The U.S. Environmental Protection Agency (EPA) is partnering with the U.S. Department of Agriculture (USDA), in conjunction with The Fertilizer Institute (TFI), the International Fertilizer Development Center (IFDC), The Nature Conservancy (TNC), and the National Corn Growers Association (NCGA) to identify enhanced efficiency fertilizers (EEFs) and related products to reduce the environmental effects of row crop agriculture while maintaining or increasing farmer productivity and profitability. The use of commercial fertilizers of nitrogen (N) and phosphorus (P) is one of the critical pillars of modern agriculture, relieving widespread nutrient limitation and facilitating the growth of crops at yields that would not be possible under the naturally existing supply of nutrients in the soil. However, fertilizers applied without consideration of the appropriate rate, timing, source, and method, can have harmful effects on the environment and human health. This challenge is part of a larger effort to evaluate the effectiveness of existing technologies and spark innovation of new technologies that can reduce the environmental effects from row crop agriculture while maintaining profitability. This challenge focuses on sparking innovative solutions for enhanced efficiency and cost-effective delivery of N and P to growing plants.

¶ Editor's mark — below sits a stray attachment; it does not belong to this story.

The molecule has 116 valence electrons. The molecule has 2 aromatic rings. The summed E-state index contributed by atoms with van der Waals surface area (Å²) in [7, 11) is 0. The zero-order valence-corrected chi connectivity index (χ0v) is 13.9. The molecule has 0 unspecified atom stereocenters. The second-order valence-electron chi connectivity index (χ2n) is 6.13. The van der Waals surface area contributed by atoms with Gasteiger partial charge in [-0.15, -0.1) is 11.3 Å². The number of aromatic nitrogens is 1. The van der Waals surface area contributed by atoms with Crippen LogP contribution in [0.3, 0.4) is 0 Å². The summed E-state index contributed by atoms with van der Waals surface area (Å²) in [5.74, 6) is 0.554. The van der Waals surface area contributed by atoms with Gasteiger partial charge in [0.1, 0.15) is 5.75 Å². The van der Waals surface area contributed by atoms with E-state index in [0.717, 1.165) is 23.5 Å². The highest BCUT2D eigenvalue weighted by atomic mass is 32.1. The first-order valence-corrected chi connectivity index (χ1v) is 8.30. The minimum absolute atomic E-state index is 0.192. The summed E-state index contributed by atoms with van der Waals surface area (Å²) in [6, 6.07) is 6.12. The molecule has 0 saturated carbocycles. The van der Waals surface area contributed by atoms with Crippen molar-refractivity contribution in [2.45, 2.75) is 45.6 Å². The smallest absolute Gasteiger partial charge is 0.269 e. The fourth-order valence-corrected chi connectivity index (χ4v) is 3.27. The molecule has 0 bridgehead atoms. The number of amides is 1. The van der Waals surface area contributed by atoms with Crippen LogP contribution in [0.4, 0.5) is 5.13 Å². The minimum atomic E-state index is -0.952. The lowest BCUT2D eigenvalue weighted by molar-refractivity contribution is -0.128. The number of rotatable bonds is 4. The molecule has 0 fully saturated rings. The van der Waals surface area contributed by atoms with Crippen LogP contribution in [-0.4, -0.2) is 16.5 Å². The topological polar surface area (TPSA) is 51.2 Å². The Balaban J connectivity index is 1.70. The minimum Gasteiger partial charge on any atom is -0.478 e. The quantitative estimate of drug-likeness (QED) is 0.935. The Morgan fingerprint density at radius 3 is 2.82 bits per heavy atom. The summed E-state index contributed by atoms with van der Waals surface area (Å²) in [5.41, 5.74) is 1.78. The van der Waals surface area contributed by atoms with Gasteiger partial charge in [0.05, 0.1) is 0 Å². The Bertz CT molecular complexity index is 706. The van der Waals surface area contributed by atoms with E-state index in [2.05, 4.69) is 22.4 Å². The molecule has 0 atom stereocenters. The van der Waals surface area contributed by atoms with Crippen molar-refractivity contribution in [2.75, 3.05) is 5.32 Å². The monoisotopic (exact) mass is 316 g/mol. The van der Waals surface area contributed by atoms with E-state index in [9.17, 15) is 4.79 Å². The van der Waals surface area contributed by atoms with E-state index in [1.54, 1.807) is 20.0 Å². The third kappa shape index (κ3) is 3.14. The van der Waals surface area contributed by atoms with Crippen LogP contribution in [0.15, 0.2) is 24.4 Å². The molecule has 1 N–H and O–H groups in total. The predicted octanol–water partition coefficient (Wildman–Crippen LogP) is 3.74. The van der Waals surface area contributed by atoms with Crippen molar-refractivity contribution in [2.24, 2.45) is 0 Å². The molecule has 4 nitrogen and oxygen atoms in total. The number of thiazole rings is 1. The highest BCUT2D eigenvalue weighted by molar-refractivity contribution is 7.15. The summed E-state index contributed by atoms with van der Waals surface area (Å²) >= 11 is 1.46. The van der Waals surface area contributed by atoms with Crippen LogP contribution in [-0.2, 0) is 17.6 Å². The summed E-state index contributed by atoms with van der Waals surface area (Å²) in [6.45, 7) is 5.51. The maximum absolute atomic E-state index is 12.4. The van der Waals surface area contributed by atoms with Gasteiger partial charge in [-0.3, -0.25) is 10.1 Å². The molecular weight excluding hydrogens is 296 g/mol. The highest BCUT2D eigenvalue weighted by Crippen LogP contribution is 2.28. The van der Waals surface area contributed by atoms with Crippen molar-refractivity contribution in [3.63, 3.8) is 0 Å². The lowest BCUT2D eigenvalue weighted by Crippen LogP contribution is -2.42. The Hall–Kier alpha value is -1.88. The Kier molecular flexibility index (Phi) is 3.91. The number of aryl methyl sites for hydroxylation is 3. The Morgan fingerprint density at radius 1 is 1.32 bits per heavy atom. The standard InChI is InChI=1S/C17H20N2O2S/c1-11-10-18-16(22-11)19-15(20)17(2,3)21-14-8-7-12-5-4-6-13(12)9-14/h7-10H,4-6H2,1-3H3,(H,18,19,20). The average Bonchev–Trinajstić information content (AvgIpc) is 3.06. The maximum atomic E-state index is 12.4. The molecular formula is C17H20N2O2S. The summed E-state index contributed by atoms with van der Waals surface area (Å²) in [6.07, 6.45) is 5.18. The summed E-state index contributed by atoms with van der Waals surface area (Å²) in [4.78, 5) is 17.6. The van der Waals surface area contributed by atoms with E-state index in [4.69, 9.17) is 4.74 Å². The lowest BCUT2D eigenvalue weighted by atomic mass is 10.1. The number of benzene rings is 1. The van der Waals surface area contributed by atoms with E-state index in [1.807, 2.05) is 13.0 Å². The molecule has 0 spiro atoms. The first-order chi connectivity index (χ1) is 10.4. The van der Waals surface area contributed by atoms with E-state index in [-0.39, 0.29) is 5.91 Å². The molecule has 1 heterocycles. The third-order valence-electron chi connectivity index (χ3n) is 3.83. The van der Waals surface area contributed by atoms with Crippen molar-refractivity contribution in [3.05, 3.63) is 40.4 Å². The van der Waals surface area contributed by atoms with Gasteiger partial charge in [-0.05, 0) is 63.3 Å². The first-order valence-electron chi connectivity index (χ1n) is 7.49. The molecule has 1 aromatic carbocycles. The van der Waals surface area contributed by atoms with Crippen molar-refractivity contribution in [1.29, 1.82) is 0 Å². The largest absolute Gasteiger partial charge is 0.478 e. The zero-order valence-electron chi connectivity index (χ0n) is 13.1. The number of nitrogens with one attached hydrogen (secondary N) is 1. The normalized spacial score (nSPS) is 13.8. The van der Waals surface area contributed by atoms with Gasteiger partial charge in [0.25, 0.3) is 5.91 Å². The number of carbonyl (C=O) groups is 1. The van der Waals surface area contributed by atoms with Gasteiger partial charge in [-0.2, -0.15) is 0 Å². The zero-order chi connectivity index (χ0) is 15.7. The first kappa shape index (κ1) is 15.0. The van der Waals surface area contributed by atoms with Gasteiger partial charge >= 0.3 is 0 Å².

Nitrogen and phosphorus fertilizers facilitate the growth of crops, including corn, at yields that provide sustained global food production. However, fertilizers applied without consideration of the appropriate rate, timing, source, and method, can have harmful effects on the environment and human health. “Enhanced Efficiency Fertilizer” (EEF) is a term for new formulations that control fertilizer release or alter reactions that reduce nutrient losses to the environment. EEFs and other product technology innovations may be an important addition to a system of conservation practices that help reduce the impacts from row crop agriculture on the environment while maintaining or increasing agricultural productivity and profitability.
The Next Gen Fertilizer Innovation Challenge aims to identify concepts for novel technologies for fertilizers that can reduce the environmental effects from modern agriculture while maintaining or increasing crop yields. These concepts can include any enhanced efficiency or other technology product including, additives, inhibitors, stabilizers, or other technologies used with or in combination with commercial fertilizer nutrients, that enhance nutrient uptake and performance. Submissions to the Next Gen Fertilizer Innovations Challenge are not near-market and may include technologies that are not traditional EEFs.
Submissions to this Challenge must be received by 11:59 PM (US Eastern Time) on November 30, 2020.